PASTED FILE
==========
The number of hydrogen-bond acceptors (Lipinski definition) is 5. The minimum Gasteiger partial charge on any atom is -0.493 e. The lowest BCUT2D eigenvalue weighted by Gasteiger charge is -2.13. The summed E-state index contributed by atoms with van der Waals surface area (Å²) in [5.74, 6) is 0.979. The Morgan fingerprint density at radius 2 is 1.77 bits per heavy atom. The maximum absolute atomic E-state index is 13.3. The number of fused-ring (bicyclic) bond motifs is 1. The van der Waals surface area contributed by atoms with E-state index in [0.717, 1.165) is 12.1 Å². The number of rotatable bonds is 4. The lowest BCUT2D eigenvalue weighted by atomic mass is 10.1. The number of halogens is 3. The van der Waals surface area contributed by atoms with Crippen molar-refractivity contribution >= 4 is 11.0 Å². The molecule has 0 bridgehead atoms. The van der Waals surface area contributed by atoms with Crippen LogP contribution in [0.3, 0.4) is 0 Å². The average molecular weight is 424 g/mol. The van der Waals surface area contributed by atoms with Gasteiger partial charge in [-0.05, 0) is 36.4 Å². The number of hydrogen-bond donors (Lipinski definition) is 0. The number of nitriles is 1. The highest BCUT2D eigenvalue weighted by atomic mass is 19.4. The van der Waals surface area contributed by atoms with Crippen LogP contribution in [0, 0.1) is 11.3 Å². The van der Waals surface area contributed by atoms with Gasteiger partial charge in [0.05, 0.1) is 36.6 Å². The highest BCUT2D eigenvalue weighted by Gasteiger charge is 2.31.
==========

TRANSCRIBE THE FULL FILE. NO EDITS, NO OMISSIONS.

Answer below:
The number of hydrogen-bond acceptors (Lipinski definition) is 5. The minimum Gasteiger partial charge on any atom is -0.493 e. The lowest BCUT2D eigenvalue weighted by Gasteiger charge is -2.13. The summed E-state index contributed by atoms with van der Waals surface area (Å²) in [5.74, 6) is 0.979. The Morgan fingerprint density at radius 2 is 1.77 bits per heavy atom. The maximum absolute atomic E-state index is 13.3. The number of fused-ring (bicyclic) bond motifs is 1. The van der Waals surface area contributed by atoms with E-state index in [0.717, 1.165) is 12.1 Å². The number of rotatable bonds is 4. The lowest BCUT2D eigenvalue weighted by atomic mass is 10.1. The number of halogens is 3. The van der Waals surface area contributed by atoms with Crippen molar-refractivity contribution >= 4 is 11.0 Å². The molecule has 0 bridgehead atoms. The van der Waals surface area contributed by atoms with Crippen LogP contribution in [0.3, 0.4) is 0 Å². The average molecular weight is 424 g/mol. The van der Waals surface area contributed by atoms with Gasteiger partial charge in [-0.05, 0) is 36.4 Å². The number of hydrogen-bond donors (Lipinski definition) is 0. The number of nitriles is 1. The highest BCUT2D eigenvalue weighted by atomic mass is 19.4. The van der Waals surface area contributed by atoms with Crippen LogP contribution in [0, 0.1) is 11.3 Å². The van der Waals surface area contributed by atoms with Gasteiger partial charge in [0.05, 0.1) is 36.6 Å². The highest BCUT2D eigenvalue weighted by Gasteiger charge is 2.31.